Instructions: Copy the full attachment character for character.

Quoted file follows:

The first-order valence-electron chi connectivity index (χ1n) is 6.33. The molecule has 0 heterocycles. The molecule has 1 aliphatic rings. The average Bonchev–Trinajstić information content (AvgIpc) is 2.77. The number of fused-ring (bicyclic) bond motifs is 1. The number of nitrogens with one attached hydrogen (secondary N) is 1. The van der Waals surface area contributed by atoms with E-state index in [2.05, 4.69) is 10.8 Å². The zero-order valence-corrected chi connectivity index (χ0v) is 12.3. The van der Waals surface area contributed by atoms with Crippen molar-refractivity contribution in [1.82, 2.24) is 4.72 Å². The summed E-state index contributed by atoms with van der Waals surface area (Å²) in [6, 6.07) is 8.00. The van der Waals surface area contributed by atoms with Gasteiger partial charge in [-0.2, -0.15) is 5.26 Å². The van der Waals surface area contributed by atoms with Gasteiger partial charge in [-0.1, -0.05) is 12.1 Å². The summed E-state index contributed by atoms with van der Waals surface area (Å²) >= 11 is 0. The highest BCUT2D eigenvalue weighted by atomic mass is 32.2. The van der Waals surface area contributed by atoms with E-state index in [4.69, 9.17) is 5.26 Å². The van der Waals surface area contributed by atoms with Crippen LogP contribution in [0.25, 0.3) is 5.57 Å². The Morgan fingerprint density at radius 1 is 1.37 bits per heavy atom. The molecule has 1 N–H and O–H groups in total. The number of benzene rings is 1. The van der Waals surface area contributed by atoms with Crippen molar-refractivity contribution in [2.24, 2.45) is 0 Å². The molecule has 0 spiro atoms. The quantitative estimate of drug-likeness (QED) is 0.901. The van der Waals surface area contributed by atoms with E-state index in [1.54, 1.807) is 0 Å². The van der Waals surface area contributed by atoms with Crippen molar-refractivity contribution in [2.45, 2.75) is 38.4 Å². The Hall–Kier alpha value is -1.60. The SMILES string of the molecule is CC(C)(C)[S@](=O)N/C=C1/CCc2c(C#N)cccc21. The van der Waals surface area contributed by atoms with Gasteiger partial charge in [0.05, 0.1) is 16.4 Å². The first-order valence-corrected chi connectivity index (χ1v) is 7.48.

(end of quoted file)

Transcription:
The first-order valence-electron chi connectivity index (χ1n) is 6.33. The molecule has 0 heterocycles. The molecule has 1 aliphatic rings. The average Bonchev–Trinajstić information content (AvgIpc) is 2.77. The number of fused-ring (bicyclic) bond motifs is 1. The number of nitrogens with one attached hydrogen (secondary N) is 1. The van der Waals surface area contributed by atoms with E-state index in [2.05, 4.69) is 10.8 Å². The zero-order valence-corrected chi connectivity index (χ0v) is 12.3. The van der Waals surface area contributed by atoms with Crippen molar-refractivity contribution in [1.82, 2.24) is 4.72 Å². The summed E-state index contributed by atoms with van der Waals surface area (Å²) in [6, 6.07) is 8.00. The van der Waals surface area contributed by atoms with Gasteiger partial charge in [-0.2, -0.15) is 5.26 Å². The van der Waals surface area contributed by atoms with Gasteiger partial charge in [-0.1, -0.05) is 12.1 Å². The summed E-state index contributed by atoms with van der Waals surface area (Å²) >= 11 is 0. The highest BCUT2D eigenvalue weighted by atomic mass is 32.2. The van der Waals surface area contributed by atoms with E-state index in [4.69, 9.17) is 5.26 Å². The van der Waals surface area contributed by atoms with Crippen LogP contribution in [0.25, 0.3) is 5.57 Å². The Morgan fingerprint density at radius 1 is 1.37 bits per heavy atom. The molecule has 1 N–H and O–H groups in total. The number of benzene rings is 1. The van der Waals surface area contributed by atoms with Crippen molar-refractivity contribution in [2.24, 2.45) is 0 Å². The molecule has 0 spiro atoms. The quantitative estimate of drug-likeness (QED) is 0.901. The van der Waals surface area contributed by atoms with E-state index in [1.54, 1.807) is 0 Å². The van der Waals surface area contributed by atoms with Crippen molar-refractivity contribution in [2.45, 2.75) is 38.4 Å². The Hall–Kier alpha value is -1.60. The SMILES string of the molecule is CC(C)(C)[S@](=O)N/C=C1/CCc2c(C#N)cccc21. The van der Waals surface area contributed by atoms with Gasteiger partial charge in [0.05, 0.1) is 16.4 Å². The first-order valence-corrected chi connectivity index (χ1v) is 7.48.